Okay, there’s a crisis in American policing, but as we know a crisis is a mix of danger and opportunity.
Police try not to let fear control their work lives, but many seem to be blind to the opportunities presented by it.
The personnel crisis now facing police can be a time to reflect, adjust, and act on what needs to be done — improve the diversity and quality of police applicants and, at the same time, raise public trust and support.
Let us not forget that this is also a time of danger; danger lies in dropping standards (rather than raising them) and hiring new officers that will be with your organization for the next two to three decades. This is NOT the time to settle for less. Recruiting must be based on the desire to serve others. Policing can be a noble calling and it must always be presented as so.
Now is also an opportunity to improve the way police are taught in the academy (as a college classroom with only job-specific stress training) and led on the street by mature leaders.
We’ll see how this goes. The recent USA Today article on the problem is a good summary of the crisis.
Let it be said once again:
1. We need more women in policing. The movement 30×30 Initiative is a good start (30% women in policing by the year 2030). Women make darn good cops. Their significant and singular presence in a police agency improves its performance. (When I retired from the Madison (WI) Police Department we went from 0% female police officers to 25%. Since that time, Madison reached the 30% goal years ago.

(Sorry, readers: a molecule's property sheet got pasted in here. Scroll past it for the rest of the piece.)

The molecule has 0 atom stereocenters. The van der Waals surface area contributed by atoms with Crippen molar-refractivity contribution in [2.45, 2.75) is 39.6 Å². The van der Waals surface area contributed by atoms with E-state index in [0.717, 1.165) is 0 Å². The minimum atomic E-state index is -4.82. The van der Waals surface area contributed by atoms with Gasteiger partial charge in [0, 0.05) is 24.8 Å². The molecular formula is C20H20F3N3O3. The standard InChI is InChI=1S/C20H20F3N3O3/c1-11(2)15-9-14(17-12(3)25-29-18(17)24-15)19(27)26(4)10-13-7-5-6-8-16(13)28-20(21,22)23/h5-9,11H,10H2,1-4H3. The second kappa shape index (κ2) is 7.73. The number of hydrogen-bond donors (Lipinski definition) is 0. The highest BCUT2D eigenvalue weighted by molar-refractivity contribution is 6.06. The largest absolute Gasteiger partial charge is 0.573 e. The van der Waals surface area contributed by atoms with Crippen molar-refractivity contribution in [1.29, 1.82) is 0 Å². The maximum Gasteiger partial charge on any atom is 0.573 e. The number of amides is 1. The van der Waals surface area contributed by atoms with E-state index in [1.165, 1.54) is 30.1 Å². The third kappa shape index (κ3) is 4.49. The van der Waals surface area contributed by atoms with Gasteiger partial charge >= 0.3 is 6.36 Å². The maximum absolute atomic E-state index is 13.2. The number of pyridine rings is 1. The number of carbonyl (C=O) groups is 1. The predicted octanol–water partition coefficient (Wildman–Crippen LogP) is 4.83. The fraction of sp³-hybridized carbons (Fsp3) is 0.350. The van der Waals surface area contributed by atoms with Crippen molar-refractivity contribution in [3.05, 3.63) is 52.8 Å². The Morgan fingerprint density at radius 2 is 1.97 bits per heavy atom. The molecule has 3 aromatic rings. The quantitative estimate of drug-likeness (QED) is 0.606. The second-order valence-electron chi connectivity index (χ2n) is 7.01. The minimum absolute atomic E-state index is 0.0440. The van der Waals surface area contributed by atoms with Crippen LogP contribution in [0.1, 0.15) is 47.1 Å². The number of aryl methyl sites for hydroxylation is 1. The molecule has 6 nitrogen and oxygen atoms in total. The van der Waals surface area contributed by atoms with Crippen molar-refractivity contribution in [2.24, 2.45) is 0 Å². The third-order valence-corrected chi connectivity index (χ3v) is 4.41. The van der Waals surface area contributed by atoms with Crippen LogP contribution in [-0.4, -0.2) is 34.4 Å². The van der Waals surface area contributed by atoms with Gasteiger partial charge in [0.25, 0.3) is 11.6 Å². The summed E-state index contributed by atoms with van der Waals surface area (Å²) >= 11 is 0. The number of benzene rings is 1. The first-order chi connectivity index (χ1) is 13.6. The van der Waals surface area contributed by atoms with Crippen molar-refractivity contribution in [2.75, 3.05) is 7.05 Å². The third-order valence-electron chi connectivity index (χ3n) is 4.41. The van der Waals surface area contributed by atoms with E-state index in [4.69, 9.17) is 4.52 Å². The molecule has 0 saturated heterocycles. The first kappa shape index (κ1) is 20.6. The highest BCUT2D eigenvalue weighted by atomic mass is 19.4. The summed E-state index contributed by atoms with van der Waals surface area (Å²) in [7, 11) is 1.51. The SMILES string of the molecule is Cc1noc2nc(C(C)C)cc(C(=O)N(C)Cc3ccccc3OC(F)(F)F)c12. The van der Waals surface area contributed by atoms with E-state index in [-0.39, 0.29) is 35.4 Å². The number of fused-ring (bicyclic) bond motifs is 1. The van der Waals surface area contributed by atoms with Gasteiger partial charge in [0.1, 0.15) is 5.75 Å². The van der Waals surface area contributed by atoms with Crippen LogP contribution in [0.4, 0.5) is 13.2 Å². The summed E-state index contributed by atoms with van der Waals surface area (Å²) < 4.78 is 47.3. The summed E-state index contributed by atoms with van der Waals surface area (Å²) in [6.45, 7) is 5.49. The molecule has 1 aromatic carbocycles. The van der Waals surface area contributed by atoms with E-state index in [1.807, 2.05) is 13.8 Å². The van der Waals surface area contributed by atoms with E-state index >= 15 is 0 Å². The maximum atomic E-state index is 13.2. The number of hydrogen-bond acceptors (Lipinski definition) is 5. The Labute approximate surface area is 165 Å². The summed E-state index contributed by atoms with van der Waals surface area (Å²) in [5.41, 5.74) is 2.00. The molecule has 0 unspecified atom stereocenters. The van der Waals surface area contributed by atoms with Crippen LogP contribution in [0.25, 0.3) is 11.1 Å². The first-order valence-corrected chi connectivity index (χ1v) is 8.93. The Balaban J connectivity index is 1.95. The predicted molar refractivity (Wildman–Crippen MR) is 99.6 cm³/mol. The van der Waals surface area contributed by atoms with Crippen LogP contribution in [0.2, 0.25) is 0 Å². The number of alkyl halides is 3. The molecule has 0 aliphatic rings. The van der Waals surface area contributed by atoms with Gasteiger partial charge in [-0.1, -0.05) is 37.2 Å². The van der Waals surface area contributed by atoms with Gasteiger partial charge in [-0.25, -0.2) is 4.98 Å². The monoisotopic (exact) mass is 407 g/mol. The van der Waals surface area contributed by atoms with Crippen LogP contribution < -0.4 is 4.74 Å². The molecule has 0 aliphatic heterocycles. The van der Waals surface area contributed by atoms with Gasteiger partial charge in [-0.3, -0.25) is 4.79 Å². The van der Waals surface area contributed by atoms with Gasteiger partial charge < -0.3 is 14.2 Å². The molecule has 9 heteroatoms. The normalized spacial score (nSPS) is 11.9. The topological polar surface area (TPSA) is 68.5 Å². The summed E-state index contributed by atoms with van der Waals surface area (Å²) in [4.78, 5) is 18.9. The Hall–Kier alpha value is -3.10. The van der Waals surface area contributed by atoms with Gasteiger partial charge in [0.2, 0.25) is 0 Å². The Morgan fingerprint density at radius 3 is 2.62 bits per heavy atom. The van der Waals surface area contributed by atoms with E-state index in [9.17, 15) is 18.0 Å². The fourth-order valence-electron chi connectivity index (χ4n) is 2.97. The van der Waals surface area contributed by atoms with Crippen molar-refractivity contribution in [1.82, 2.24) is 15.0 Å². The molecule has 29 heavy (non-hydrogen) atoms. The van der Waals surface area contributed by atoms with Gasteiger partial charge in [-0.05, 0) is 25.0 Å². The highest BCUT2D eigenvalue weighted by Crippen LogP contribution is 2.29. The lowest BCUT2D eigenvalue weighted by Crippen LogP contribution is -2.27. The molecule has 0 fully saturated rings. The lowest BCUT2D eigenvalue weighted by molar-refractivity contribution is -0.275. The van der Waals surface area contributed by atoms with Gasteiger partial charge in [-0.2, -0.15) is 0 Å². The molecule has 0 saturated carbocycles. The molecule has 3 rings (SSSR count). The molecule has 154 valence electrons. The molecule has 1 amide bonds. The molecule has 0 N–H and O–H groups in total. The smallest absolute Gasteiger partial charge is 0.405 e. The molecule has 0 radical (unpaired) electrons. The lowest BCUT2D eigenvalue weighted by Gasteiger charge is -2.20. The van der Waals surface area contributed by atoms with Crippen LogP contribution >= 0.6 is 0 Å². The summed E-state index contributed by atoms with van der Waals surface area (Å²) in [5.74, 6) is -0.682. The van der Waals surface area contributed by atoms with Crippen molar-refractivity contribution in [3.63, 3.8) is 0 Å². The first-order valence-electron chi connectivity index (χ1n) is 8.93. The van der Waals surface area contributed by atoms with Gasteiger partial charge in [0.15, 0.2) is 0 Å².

2. There is not only a need to diversify policing by gender, but also in terms of race and sexual orientation. Simply stated, a police agency in a free society must look like the community it serves.
3. In order to attract men and women to policing, there must be a shift in how recruit training is conducted; that is, there needs to be a shift away from the “boot camp” model to that of a college classroom. Take a look at PERF’s recent publication, “Transforming Police Recruit Training: 40 Guiding Principles.” (You will find out I am not the only one advocating many of these important training principles.)
4. Today’s opportunity must also include a change in how police leaders lead; across the board from chiefs of police to first line supervisors/sergeants. No longer can modem police leaders use an authoritarian “top down” style of leadership; instead a style based more on “servant-style” leadership committed to employee growth and participation.
5. Policing needs men and women who have high EQ (Emotional Intelligence) and who have advanced education beyond high school. If policing is ever going to significantly improve how it conducts its business it will need formally educated (degreed) officers to overcome years of anti-intellectualism and the failure to creatively act on opportunities. Policing must become a college-educated person’s career choice.
Good luck. No more George Floyd system failures. A new day and a new way ahead in 2023!
You can do it!
Read the full article from USA Today HERE.
And, while we’re at it, take a look at PERF’s recent publication, “Transforming Police Recruit Training: 40 Guiding Principles.” (You will find out I am not the only one advocating many of these important training principles.)